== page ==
Dayton Moore

Moore Rebuilding

With the news centering around Dayton Moore over the past few weeks regarding the Braves general manager job, it’s been interesting to see the reactions to the possibility of him leaving. Many saw the news as the architect of the best stretch of Royals baseball in three decades potentially leaving the organization as bad news. Others never believed in exactly how the team was built, so believed it was best for the organization. And a third group was appreciative of what he helped the Royals accomplish, but weren’t so sure his organizational tactics were enough to make them a winner again.

I fall in the third category, but the last few years of Royals baseball has taught me something pretty interesting. I was very much in the anti-Dayton crowd a few years ago. I had my pitchfork out when they traded Wil Myers and I pretty much saw the bad in every move he made. Could you blame me, though? When he took over the job, he made promises that he simply didn’t deliver on. Then it became that he didn’t deliver quickly enough, and if my options are that a guy doesn’t deliver or he doesn’t deliver as soon as I’d like, I’ll take the latter all day long.

Because of this, I kind of came to the realization that “my” way isn’t the only way. I thought it was ridiculous that he was building a staff of fly ball pitchers and a team of guys who swung at everything and didn’t hit the ball out of the park. As it turned out, he built a staff of fly ball pitchers in a time when the ball was flying out as infrequently as ever over the past couple decades. The team swung at everything, but they made a ton of contact too, which went well with the way the game had trended. And they won. A lot. Sure, there’s some luck involved to have baseball evolve basically exactly the way it had to for those teams to be successful, but find me a team that wins without luck and I’ll tell you you’re a liar.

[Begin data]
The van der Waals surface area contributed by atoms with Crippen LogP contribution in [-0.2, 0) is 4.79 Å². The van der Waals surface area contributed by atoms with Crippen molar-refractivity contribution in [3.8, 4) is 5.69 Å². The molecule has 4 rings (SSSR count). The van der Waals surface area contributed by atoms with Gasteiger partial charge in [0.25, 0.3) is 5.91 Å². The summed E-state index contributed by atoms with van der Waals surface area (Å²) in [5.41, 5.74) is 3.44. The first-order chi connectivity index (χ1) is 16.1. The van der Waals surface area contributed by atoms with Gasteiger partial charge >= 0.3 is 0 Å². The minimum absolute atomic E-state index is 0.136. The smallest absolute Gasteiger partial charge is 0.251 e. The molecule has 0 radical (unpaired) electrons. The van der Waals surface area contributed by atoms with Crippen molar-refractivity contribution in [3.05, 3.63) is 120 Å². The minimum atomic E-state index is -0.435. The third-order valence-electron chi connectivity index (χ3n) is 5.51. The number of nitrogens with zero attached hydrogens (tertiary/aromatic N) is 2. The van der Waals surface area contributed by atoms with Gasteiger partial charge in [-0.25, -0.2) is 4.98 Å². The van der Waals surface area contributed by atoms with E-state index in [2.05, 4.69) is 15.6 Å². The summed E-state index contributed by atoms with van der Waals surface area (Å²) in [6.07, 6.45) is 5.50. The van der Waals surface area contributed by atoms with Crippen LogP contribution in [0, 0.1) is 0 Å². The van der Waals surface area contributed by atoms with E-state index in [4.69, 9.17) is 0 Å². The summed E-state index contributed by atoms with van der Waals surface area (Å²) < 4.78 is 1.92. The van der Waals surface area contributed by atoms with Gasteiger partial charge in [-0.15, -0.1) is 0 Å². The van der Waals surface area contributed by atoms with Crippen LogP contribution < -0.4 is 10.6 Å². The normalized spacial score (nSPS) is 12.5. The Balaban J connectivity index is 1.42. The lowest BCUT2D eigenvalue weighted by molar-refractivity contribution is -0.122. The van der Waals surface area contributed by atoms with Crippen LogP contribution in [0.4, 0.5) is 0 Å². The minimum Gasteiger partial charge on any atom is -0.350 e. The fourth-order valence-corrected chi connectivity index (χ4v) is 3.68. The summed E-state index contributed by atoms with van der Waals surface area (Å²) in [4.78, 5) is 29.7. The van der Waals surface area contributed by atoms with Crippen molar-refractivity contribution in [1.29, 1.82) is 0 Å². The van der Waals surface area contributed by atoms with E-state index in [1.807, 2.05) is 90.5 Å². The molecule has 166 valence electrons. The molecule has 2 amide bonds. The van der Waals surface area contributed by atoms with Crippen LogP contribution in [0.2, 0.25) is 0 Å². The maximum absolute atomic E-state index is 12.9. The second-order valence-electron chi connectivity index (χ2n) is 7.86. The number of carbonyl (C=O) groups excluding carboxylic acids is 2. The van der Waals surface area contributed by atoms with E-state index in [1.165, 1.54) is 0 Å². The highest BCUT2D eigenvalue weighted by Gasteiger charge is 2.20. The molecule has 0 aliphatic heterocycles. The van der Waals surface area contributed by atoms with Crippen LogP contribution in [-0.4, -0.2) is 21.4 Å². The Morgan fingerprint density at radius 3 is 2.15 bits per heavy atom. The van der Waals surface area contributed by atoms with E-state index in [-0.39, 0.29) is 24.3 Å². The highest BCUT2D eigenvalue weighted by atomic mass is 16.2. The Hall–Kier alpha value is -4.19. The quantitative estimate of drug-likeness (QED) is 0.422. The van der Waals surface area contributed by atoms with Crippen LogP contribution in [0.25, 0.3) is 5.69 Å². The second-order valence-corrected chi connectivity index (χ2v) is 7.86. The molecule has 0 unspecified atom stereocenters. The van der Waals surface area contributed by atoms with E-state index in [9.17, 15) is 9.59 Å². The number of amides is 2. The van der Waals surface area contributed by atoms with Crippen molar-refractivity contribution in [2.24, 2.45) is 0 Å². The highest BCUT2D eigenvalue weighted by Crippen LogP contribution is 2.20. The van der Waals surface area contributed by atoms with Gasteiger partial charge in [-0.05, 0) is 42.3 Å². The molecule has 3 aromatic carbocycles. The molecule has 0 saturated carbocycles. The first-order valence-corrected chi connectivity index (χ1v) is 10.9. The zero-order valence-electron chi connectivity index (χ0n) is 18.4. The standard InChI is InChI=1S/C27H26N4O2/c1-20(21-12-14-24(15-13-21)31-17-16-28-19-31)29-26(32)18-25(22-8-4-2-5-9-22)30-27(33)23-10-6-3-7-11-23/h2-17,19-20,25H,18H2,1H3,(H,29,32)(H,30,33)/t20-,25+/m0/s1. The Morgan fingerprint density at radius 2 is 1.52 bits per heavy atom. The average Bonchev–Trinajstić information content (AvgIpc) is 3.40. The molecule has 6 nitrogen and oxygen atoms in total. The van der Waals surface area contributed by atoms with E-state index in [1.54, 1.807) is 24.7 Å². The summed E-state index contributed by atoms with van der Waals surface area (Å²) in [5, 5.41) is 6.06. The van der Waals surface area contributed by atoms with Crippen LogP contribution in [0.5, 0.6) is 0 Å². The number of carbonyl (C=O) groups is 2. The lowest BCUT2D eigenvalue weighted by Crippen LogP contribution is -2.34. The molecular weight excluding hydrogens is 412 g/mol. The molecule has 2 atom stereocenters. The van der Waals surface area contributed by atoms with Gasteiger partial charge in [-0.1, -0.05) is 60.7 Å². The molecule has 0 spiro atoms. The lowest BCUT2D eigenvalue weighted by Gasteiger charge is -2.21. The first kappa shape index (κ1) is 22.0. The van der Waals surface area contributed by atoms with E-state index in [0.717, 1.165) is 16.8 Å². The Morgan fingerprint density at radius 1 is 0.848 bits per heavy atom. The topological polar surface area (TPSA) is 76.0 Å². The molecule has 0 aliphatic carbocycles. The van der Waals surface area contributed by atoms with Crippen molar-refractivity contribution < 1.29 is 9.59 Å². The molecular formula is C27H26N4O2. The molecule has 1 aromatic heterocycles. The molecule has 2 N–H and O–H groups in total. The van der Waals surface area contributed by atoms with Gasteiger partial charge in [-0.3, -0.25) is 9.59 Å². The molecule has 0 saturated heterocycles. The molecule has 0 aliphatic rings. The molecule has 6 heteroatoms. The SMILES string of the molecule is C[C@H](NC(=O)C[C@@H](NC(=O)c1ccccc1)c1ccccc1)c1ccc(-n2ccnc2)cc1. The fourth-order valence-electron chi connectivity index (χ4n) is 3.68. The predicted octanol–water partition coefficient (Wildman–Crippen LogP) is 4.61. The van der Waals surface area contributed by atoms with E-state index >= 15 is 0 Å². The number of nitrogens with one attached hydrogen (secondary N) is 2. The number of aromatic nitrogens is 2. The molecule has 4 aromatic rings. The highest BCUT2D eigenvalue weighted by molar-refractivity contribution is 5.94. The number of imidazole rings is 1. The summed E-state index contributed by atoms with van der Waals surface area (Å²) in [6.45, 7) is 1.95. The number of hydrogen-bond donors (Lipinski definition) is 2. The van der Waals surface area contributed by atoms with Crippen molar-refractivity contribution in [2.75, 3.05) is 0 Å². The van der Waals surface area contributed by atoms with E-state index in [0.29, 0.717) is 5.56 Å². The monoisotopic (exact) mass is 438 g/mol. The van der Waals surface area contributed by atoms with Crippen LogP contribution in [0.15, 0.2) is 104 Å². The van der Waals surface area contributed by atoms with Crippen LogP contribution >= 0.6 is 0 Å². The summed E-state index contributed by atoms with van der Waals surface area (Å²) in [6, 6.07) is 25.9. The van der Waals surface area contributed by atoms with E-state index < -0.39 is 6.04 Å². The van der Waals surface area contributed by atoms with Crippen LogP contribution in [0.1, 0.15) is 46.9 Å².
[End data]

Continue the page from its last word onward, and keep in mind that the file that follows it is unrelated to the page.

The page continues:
Of course, partially because of the shift in the game, some of that luck ran out. That made it easy for some to say that they told you so about the Royals and about Dayton Moore. I could probably very easily be in that crowd, but there is most definitely more than one way to build a winner, and that’s something I’ve learned over the last few years of following this organization as closely as I do.

But now I’m back to having my doubts. With offense trending the way it has, that makes pitching even more important than ever before. And maybe more importantly, it makes developing pitching more important than ever before because pitching is going to cost a pretty penny on the open market. We’ve already seen what it costs to bring in an aging middle of the rotation starter because they haven’t been able to develop that themselves. Maybe I’m being a little unfair. The Royals did mostly develop Sean Manaea and Jake Junis looks like he’s at least good enough to fill in at the back of the rotation for a few years.